How Today’s New Leaders are Creating a Sense of Urgency


For many business professionals adapting to the new normal, the sense of time has changed dramatically.sense-of-urgency There are still many days stuck together where Monday is Tuesday and Tuesday morphs into Thursday with the only real way of telling the date and time is to keep a calendar open on your desktop.

 In a recent dialogue with a group of leaders going through a leadership best practices business leadership simulation, the conversation turned to the topic of “creating a sense of urgency.” It started with the group agreeing that it was a very ambiguous topic and very hard to define as leader after leader shared different perspectives on what a sense of urgency means to them and what a sense of urgency means to their direct reports and colleagues.

An urgent issue and not the same as having a sense of urgency

Urgency means something is urgent and it needs to be addressed immediately. Having a sense of urgency means you always see things as urgent and want to take care of them as quickly as possible. Someone who has a sense of urgency:

  • Doesn’t wait for things to happen and then react, they proactively address situations as soon as possible.
  • Respects time and manages it proactively instead of letting time manage them.
  • Understands the goals and objectives that have been set and understands all the consequences if they are not achieved.
  • Knows failing is not an option.
  • Is driven by an inner spirit of accomplishment.

Five things you can do within 24 hours to lead people to have a greater sense of urgency:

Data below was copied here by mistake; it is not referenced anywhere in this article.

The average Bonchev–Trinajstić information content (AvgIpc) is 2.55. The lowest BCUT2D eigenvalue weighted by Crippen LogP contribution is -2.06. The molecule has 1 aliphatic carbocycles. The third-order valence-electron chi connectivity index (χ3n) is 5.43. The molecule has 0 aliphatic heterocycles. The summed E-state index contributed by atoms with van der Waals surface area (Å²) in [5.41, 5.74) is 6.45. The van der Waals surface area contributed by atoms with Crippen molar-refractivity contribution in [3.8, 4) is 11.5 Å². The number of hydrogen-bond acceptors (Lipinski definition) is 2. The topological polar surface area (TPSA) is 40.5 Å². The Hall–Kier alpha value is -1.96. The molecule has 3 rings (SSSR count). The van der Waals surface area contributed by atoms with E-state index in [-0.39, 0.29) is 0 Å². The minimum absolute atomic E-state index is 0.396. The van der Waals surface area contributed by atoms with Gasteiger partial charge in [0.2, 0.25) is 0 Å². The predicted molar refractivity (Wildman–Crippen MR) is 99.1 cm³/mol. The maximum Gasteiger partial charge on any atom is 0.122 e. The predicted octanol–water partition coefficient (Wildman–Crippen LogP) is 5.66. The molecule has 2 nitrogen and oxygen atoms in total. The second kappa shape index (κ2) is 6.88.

1) Be all in– Today’s leaders are now finding themselves being player-coaches which means they still have goals and objectives on top of their people leading responsibilities. Being all in very simply means you lead by example. You must demonstrate a sense of urgency every day and with everything you do. You must never procrastinate and make it a habit of getting things done before the deadline.


2) Challenge your teams to do better - Everyone in your organization needs to understand they are working together to meet the needs of customers, employees, and shareholders. Creating the products and services customers can’t live without is critical to your success and if your company isn’t going to do it, there are 10 more who are dying for the opportunity and to see you fail.

3) Measure all outcomes and have great capabilities and systems - How do you know if you have achieved success? It is important for you and your team to constantly measure your performance and ask for feedback in terms of improving and aligning with the changes happening in the market today. In that context, you must also determine:

  • What slows down the process?
  • What are the skill sets that are lacking and what can be done about it?
  • What customers and end-users are saying about the product/services?
  • Why are we still having production issues?
  • Is the solution easy for customers to use? If not, what can we do about it?
  • Have an action plan and develop and deploy tools for people to track success. Call for action and set deadlines to ensure each of the team members understands why we are measuring these.

4) Create a culture of transparency - When organizations grow and change, it becomes difficult to understand what things the organization is doing to sustain the business and differentiate for the future. The best practice is to make the business goals transparent to everyone and explain to them in a way that is understandable and easy to align to all team and individual goals and objectives. This clarity can be a catalyst for more transparency and openness. 

5) Look to hire great leaders, not just managers - Organizations are built through great leadership, not great management. It is critical to have a talent management strategy that is acquiring, developing, and retaining top talent that is leaders and not box checkers or task managers. You want to make sure you have people who can inspire, give feedback, can take feedback, are action-oriented, protect the company’s values, and can keep creating a sense of urgency.

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Robert Brodo

About The Author

Robert Brodo is co-founder of Advantexe. He has more than 20 years of training and business simulation experience.